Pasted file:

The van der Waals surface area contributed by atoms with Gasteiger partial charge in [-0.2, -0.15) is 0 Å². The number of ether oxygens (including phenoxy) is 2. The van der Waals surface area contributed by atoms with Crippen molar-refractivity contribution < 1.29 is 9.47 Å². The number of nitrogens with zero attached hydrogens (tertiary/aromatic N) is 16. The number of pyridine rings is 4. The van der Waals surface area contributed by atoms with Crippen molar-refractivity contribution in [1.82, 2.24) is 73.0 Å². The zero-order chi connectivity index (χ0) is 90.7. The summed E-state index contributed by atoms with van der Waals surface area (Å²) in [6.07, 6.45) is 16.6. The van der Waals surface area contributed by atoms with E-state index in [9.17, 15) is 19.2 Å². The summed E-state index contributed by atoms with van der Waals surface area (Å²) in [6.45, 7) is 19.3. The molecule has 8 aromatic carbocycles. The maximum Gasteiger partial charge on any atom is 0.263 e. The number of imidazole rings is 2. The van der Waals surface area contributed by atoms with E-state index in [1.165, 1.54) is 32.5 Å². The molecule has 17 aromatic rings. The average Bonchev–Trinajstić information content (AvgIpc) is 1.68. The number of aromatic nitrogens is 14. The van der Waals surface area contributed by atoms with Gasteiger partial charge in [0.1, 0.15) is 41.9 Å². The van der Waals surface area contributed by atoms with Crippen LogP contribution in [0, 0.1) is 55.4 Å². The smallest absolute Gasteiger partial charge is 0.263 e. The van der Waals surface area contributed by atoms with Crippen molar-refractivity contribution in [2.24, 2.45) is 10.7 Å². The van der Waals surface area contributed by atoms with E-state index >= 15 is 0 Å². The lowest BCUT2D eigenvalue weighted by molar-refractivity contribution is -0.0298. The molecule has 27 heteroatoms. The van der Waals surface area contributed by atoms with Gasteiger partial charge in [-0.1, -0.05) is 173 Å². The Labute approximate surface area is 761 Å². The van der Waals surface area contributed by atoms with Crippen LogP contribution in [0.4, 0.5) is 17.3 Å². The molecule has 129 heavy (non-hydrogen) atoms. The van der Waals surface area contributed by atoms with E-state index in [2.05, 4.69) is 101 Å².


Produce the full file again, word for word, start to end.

The van der Waals surface area contributed by atoms with Gasteiger partial charge in [-0.2, -0.15) is 0 Å². The number of ether oxygens (including phenoxy) is 2. The van der Waals surface area contributed by atoms with Crippen molar-refractivity contribution < 1.29 is 9.47 Å². The number of nitrogens with zero attached hydrogens (tertiary/aromatic N) is 16. The number of pyridine rings is 4. The van der Waals surface area contributed by atoms with Crippen molar-refractivity contribution in [1.82, 2.24) is 73.0 Å². The zero-order chi connectivity index (χ0) is 90.7. The summed E-state index contributed by atoms with van der Waals surface area (Å²) in [6.07, 6.45) is 16.6. The van der Waals surface area contributed by atoms with E-state index in [9.17, 15) is 19.2 Å². The summed E-state index contributed by atoms with van der Waals surface area (Å²) in [6.45, 7) is 19.3. The molecule has 8 aromatic carbocycles. The maximum Gasteiger partial charge on any atom is 0.263 e. The number of imidazole rings is 2. The van der Waals surface area contributed by atoms with E-state index in [1.165, 1.54) is 32.5 Å². The molecule has 17 aromatic rings. The average Bonchev–Trinajstić information content (AvgIpc) is 1.68. The number of aromatic nitrogens is 14. The van der Waals surface area contributed by atoms with Gasteiger partial charge in [0.1, 0.15) is 41.9 Å². The van der Waals surface area contributed by atoms with Crippen LogP contribution in [0, 0.1) is 55.4 Å². The smallest absolute Gasteiger partial charge is 0.263 e. The van der Waals surface area contributed by atoms with Crippen molar-refractivity contribution in [2.24, 2.45) is 10.7 Å². The van der Waals surface area contributed by atoms with E-state index >= 15 is 0 Å². The lowest BCUT2D eigenvalue weighted by molar-refractivity contribution is -0.0298. The molecule has 27 heteroatoms. The van der Waals surface area contributed by atoms with Gasteiger partial charge in [-0.1, -0.05) is 173 Å². The Labute approximate surface area is 761 Å². The van der Waals surface area contributed by atoms with Crippen LogP contribution in [0.4, 0.5) is 17.3 Å². The molecule has 129 heavy (non-hydrogen) atoms. The van der Waals surface area contributed by atoms with E-state index in [2.05, 4.69) is 101 Å².